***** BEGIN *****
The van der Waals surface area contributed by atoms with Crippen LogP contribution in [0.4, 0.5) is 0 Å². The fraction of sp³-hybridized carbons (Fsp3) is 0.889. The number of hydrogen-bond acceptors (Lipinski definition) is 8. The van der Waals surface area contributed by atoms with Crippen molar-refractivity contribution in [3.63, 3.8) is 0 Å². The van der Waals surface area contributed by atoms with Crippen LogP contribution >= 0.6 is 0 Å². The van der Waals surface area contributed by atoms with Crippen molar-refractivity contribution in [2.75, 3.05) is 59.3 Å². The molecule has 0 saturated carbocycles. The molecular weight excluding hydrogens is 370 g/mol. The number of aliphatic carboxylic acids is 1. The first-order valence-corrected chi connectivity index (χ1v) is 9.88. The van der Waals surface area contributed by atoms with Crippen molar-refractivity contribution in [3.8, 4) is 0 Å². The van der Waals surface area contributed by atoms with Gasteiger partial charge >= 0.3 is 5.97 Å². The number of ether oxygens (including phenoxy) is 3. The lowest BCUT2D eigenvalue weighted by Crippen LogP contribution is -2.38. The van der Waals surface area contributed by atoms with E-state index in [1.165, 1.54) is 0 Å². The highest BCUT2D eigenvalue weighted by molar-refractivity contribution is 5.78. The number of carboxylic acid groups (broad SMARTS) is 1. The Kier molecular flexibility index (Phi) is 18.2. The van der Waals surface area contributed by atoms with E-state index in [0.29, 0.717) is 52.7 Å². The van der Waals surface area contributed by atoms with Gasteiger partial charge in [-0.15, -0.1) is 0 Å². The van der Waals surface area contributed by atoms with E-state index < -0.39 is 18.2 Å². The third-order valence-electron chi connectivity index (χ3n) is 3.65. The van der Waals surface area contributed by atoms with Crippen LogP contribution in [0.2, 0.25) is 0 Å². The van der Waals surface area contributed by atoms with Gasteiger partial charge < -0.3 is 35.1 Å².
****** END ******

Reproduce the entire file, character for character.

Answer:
The van der Waals surface area contributed by atoms with Crippen LogP contribution in [0.4, 0.5) is 0 Å². The fraction of sp³-hybridized carbons (Fsp3) is 0.889. The number of hydrogen-bond acceptors (Lipinski definition) is 8. The van der Waals surface area contributed by atoms with Crippen molar-refractivity contribution in [3.63, 3.8) is 0 Å². The van der Waals surface area contributed by atoms with Crippen LogP contribution >= 0.6 is 0 Å². The van der Waals surface area contributed by atoms with Crippen molar-refractivity contribution in [2.75, 3.05) is 59.3 Å². The molecule has 0 saturated carbocycles. The molecular weight excluding hydrogens is 370 g/mol. The number of aliphatic carboxylic acids is 1. The first-order valence-corrected chi connectivity index (χ1v) is 9.88. The van der Waals surface area contributed by atoms with Crippen molar-refractivity contribution in [3.8, 4) is 0 Å². The van der Waals surface area contributed by atoms with Gasteiger partial charge >= 0.3 is 5.97 Å². The number of ether oxygens (including phenoxy) is 3. The lowest BCUT2D eigenvalue weighted by Crippen LogP contribution is -2.38. The van der Waals surface area contributed by atoms with E-state index in [1.165, 1.54) is 0 Å². The highest BCUT2D eigenvalue weighted by molar-refractivity contribution is 5.78. The number of carboxylic acid groups (broad SMARTS) is 1. The Kier molecular flexibility index (Phi) is 18.2. The van der Waals surface area contributed by atoms with E-state index in [0.29, 0.717) is 52.7 Å². The van der Waals surface area contributed by atoms with Gasteiger partial charge in [-0.15, -0.1) is 0 Å². The van der Waals surface area contributed by atoms with E-state index < -0.39 is 18.2 Å². The third-order valence-electron chi connectivity index (χ3n) is 3.65. The van der Waals surface area contributed by atoms with Crippen LogP contribution in [0.2, 0.25) is 0 Å². The van der Waals surface area contributed by atoms with Gasteiger partial charge < -0.3 is 35.1 Å².